Daposala adds that the right way of immersing oneself in a culture is by encouraging Filipinos to look into personal accounts of those born and raised in the region, instead of travelling and holding onto meaningless mementos. Poetry would then be the perfect way to do this.A poem may not [even] consume hours of your time, [but] the experience is [still] full. If one wants to learn the language and the nuances of the speakers’ idiom, then a reader can find that in poetry,” he said.

According to Daposala, the language barrier should not even be too much of a problem, as there are accessible Cebuano-English dictionaries online. Additionally, the learning of Cebuano as a Filipino should not be difficult because of the similarities between the regional languages and the national one—and especially since Filipinos have shown mastery of English, which is a completely foreign tongue.

Is it challenging? Yes, in the same way, it was challenging for me and other non-Tagalog speakers to learn English and Tagalog,” shared Daposala. “Back in my days, my secondary and elementary alma mater would fine students ranging from a peso to a cinco for speaking ‘vernacular’. So if you don’t want to be a tourist or an alien [in] your own country, then read the literature of that particular ethno-linguistic group.”

Yandug also called on bigger institutions such as the academe, other government-supported institutions, and the publication industries to join in the promotion of “Philippine studies, local languages, literary productions from the regions, by way of curriculum design, publications, workshops, and advancing the reading culture”. She also suggests that the government diffuse book production from the overly crowded capital by supporting region-based publication industries. This adds to the benefit of, according to Yandug, “empowering local writers and publishers”.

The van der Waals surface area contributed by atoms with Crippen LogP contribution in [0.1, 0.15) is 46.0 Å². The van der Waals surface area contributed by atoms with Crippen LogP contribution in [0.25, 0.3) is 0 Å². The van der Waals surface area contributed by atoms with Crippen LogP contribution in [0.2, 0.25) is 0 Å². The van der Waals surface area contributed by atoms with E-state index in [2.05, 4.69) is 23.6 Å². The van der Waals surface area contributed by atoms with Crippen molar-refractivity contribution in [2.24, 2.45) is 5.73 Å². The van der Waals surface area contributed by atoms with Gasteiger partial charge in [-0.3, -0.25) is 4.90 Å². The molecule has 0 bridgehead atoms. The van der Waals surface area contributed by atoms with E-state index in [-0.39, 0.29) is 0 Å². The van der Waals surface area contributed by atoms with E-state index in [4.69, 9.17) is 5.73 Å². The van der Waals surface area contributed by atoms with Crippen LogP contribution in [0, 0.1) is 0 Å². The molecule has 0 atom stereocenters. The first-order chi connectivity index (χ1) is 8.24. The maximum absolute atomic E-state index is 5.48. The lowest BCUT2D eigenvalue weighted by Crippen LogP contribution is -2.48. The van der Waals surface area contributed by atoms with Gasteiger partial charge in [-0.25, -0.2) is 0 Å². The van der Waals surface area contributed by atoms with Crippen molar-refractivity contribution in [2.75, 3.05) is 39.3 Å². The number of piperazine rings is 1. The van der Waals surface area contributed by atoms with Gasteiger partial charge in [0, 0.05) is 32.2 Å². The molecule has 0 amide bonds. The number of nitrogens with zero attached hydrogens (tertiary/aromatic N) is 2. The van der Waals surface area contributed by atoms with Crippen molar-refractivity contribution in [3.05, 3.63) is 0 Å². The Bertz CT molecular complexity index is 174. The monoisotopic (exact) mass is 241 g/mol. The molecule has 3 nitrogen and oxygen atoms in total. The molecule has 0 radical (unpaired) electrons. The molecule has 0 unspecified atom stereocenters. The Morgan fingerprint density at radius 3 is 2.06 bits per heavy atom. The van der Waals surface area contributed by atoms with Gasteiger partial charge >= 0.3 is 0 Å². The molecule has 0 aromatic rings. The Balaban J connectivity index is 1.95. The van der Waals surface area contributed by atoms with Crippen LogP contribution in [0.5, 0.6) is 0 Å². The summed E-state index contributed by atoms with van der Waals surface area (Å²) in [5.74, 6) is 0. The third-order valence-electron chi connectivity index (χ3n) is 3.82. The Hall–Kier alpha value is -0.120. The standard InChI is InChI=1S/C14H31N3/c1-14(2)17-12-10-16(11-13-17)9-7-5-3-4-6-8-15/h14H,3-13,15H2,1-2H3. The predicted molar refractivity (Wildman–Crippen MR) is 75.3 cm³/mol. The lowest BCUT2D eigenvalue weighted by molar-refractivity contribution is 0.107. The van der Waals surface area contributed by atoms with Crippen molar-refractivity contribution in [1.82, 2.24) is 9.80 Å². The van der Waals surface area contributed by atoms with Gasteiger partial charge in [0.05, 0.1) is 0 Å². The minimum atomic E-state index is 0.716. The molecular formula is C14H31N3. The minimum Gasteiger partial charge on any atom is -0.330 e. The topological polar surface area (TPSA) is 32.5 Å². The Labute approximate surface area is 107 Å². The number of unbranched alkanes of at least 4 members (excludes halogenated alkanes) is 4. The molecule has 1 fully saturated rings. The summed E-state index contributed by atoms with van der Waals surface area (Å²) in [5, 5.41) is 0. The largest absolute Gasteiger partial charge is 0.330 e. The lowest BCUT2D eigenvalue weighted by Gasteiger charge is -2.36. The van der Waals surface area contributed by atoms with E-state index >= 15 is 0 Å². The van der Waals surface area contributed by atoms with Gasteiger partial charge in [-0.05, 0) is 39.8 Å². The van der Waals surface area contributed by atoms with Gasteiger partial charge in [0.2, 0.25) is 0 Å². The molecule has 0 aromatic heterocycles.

Paghiusa, paglahi-lahi

Uniting, differentiating

With tensions between regions rising, exacerbated by political lines being drawn according to geographic location, the Philippines’ chance at a unified national identity lies in the individual experiences of its people. And while our national history is marred by many injustices against the regions in Manila’s “peripheries”, there may still be hope for a nation with such deep cultural and linguistic divides. It may take a cultural reset, as well as a great deal of individual and collective effort, to ensure that the Philippines can come up with a full and comprehensive picture of all of its islands and their individual needs. 

Albeit the burden is heavy, we have the rest of our history to take it one step at a time.

Written by

Natania Shay Du

Heights Online Staffer, 2020-2021

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Art by

Mia Tupas

Design Staffer, 2020-2021